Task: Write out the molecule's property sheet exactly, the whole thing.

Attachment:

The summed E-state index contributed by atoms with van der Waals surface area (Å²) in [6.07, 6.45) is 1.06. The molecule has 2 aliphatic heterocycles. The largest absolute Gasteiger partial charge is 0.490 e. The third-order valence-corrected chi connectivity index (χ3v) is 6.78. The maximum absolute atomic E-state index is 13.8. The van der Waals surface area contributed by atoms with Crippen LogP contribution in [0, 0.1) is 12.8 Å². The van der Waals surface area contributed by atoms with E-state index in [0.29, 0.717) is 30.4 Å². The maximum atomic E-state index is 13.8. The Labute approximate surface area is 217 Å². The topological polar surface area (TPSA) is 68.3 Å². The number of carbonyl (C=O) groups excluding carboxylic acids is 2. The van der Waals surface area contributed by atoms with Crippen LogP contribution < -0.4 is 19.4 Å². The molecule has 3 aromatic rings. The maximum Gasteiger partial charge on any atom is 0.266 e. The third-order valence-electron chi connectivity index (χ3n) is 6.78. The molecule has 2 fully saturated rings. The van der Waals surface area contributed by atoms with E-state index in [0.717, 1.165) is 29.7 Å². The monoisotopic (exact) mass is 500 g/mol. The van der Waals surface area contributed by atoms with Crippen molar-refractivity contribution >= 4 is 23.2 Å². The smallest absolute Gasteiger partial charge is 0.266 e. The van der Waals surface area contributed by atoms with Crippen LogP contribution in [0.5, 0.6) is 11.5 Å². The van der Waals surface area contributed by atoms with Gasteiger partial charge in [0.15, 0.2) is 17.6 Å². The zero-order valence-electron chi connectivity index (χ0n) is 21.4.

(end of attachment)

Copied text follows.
The summed E-state index contributed by atoms with van der Waals surface area (Å²) in [6.07, 6.45) is 1.06. The molecule has 2 aliphatic heterocycles. The largest absolute Gasteiger partial charge is 0.490 e. The third-order valence-corrected chi connectivity index (χ3v) is 6.78. The maximum absolute atomic E-state index is 13.8. The van der Waals surface area contributed by atoms with Crippen LogP contribution in [0, 0.1) is 12.8 Å². The van der Waals surface area contributed by atoms with E-state index in [0.29, 0.717) is 30.4 Å². The maximum atomic E-state index is 13.8. The Labute approximate surface area is 217 Å². The topological polar surface area (TPSA) is 68.3 Å². The number of carbonyl (C=O) groups excluding carboxylic acids is 2. The van der Waals surface area contributed by atoms with Crippen LogP contribution < -0.4 is 19.4 Å². The molecule has 3 aromatic rings. The maximum Gasteiger partial charge on any atom is 0.266 e. The third-order valence-electron chi connectivity index (χ3n) is 6.78. The molecule has 2 fully saturated rings. The van der Waals surface area contributed by atoms with E-state index in [0.717, 1.165) is 29.7 Å². The monoisotopic (exact) mass is 500 g/mol. The van der Waals surface area contributed by atoms with Crippen molar-refractivity contribution >= 4 is 23.2 Å². The smallest absolute Gasteiger partial charge is 0.266 e. The van der Waals surface area contributed by atoms with Crippen LogP contribution in [0.5, 0.6) is 11.5 Å². The van der Waals surface area contributed by atoms with Gasteiger partial charge in [0.15, 0.2) is 17.6 Å². The zero-order valence-electron chi connectivity index (χ0n) is 21.4.